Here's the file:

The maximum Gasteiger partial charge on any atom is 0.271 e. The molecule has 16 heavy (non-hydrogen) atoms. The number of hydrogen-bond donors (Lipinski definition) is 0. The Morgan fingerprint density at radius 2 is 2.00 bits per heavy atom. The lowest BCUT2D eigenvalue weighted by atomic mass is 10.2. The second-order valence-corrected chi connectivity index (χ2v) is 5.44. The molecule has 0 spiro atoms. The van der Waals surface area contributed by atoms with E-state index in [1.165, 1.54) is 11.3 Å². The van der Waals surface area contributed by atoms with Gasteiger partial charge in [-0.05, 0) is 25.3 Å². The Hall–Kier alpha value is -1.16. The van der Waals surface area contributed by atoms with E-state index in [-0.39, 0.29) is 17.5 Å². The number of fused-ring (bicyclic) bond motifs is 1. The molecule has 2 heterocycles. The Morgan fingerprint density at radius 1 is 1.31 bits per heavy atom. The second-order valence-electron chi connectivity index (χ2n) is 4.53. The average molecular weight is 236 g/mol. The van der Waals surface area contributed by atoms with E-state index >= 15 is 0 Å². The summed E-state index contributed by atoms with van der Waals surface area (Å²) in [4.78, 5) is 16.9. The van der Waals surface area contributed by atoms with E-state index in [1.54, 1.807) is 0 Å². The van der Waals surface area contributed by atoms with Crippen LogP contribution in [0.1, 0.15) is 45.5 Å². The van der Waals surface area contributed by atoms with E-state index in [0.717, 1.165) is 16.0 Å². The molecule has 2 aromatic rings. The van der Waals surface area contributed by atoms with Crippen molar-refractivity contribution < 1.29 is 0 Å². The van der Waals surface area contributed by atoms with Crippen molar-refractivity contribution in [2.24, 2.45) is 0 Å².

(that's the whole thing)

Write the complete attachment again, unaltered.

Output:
The maximum Gasteiger partial charge on any atom is 0.271 e. The molecule has 16 heavy (non-hydrogen) atoms. The number of hydrogen-bond donors (Lipinski definition) is 0. The Morgan fingerprint density at radius 2 is 2.00 bits per heavy atom. The lowest BCUT2D eigenvalue weighted by atomic mass is 10.2. The second-order valence-corrected chi connectivity index (χ2v) is 5.44. The molecule has 0 spiro atoms. The van der Waals surface area contributed by atoms with E-state index in [1.165, 1.54) is 11.3 Å². The van der Waals surface area contributed by atoms with Gasteiger partial charge in [-0.05, 0) is 25.3 Å². The Hall–Kier alpha value is -1.16. The van der Waals surface area contributed by atoms with E-state index in [-0.39, 0.29) is 17.5 Å². The number of fused-ring (bicyclic) bond motifs is 1. The molecule has 2 heterocycles. The Morgan fingerprint density at radius 1 is 1.31 bits per heavy atom. The second-order valence-electron chi connectivity index (χ2n) is 4.53. The average molecular weight is 236 g/mol. The van der Waals surface area contributed by atoms with E-state index >= 15 is 0 Å². The summed E-state index contributed by atoms with van der Waals surface area (Å²) in [4.78, 5) is 16.9. The van der Waals surface area contributed by atoms with E-state index in [1.54, 1.807) is 0 Å². The van der Waals surface area contributed by atoms with Crippen LogP contribution in [0.1, 0.15) is 45.5 Å². The van der Waals surface area contributed by atoms with E-state index in [0.717, 1.165) is 16.0 Å². The molecule has 2 aromatic rings. The van der Waals surface area contributed by atoms with Crippen molar-refractivity contribution < 1.29 is 0 Å². The van der Waals surface area contributed by atoms with Crippen molar-refractivity contribution in [2.24, 2.45) is 0 Å².